A caucus of prominent South Carolina leaders is said to have been held on October 25, at the residence of Senator Hammond.
Continuing South Secedes from the United States,
with a selection from Abraham Lincoln, A History by John Hay and by John Nicolay published in 1890. This selection are presented in 4.5 installments for 5 minute daily reading.
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Place: Southern United States
Jefferson Davis’ selection, conclusion
While engaged in the consultation with the Governor, just referred to, a telegraphic message was handed to me from two members of President Buchanan’s Cabinet, urging me to proceed “immediately” to Washington. This dispatch was laid before the Governor and the members of Congress from the State who were in conference with him, and it was decided that I should comply with the summons. I was afterward informed that my associates considered me “too slow,” and they were probably correct in the belief that I was behind the general opinion of the people of the State as to the propriety of prompt secession.
On arrival at Washington I found, as had been anticipated, that my presence there was desired on account of the influence which it was supposed I might exercise with the President in relation to his forthcoming message to Congress. On paying my respects to the President, he told me that he had finished the rough draft of his message, but that it was still open to revision and amendment, and that he would like to read it to me. He did so, and very kindly accepted all the modifications which I suggested. The message was afterward somewhat changed, and, with great deference to the wisdom and statesmanship of its author, I must say that, in my judgment, the last alterations were unfortunate — so much so, that when it was read in the Senate I was reluctantly constrained to criticize it. Compared, however, with documents of the same class which have since been addressed to the Congress of the United States, the reader of Presidential messages must regret that it was not accepted by President Buchanan’s successors as a model, and that his views of the Constitution had not been adopted as a guide in the subsequent action of the Federal Government.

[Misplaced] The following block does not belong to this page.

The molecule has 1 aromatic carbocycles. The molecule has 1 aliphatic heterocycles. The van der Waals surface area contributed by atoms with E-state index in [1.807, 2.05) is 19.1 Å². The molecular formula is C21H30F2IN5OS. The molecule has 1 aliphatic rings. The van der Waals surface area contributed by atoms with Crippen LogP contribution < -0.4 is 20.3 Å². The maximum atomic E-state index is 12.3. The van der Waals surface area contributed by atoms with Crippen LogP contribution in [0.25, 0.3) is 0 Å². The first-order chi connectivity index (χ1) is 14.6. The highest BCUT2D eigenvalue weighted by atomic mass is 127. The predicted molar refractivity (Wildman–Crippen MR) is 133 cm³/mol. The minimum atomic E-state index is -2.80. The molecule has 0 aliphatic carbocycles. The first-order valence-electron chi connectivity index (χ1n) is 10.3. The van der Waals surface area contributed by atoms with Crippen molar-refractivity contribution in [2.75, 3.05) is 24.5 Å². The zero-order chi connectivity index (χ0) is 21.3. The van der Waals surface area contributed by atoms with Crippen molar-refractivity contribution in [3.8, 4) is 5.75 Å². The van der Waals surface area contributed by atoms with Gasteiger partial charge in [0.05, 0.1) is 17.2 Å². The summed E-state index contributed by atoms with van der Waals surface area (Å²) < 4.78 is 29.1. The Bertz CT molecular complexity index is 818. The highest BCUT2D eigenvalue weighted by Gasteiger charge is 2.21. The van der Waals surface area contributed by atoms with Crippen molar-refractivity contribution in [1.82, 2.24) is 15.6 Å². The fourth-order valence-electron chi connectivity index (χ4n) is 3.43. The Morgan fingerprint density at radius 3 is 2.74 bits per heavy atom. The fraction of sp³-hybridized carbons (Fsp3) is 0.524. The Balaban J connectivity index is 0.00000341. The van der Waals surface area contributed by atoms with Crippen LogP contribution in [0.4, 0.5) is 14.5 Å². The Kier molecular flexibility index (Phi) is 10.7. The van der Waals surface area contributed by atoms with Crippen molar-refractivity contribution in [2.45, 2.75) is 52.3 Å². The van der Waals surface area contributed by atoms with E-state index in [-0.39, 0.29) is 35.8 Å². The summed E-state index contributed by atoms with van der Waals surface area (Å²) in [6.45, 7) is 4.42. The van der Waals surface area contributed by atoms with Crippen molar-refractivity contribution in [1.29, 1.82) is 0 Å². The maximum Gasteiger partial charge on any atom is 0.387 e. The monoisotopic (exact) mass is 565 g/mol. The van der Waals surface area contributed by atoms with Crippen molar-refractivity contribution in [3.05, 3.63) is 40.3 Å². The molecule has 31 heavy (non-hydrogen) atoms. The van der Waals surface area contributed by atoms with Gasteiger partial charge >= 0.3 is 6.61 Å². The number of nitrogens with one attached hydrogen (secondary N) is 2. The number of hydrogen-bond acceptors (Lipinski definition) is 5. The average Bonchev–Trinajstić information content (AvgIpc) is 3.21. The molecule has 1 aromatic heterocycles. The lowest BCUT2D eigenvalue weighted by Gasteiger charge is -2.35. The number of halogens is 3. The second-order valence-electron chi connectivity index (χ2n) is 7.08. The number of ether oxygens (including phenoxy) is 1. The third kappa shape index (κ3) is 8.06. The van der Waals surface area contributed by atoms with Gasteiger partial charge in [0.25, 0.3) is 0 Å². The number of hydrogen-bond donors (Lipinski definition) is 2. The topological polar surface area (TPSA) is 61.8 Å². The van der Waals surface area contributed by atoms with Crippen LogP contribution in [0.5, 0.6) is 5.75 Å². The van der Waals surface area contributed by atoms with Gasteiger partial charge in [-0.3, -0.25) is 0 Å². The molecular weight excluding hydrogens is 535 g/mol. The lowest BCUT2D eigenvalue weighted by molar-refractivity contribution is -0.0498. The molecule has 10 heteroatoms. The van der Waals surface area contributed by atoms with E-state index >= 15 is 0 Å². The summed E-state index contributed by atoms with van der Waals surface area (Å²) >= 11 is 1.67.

The popular movement in the South was tending steadily and rapidly toward the secession of those known as “planting States”; yet, when Congress assembled on December 3, 1860, the representatives of the people of all those States took their seats in the House, and they were all represented in the Senate, except South Carolina, whose Senators had tendered their resignation to the Governor immediately on the announcement of the result of the Presidential election. Hopes were still cherished that the Northern leaders would appreciate the impending peril; would cease to treat the warnings, so often given, as idle threats; would refrain from the bravado, so often and so unwisely indulged, of ability “to whip the South” in thirty, sixty, or ninety days; and would address themselves to the more manly purpose of devising means to allay the indignation and quiet the apprehensions, whether well founded or not, of their Southern brethren. But the de bates of that session manifest, on the contrary, the arrogance of a triumphant party, and the determination to reap to the uttermost the full harvest of a party victory.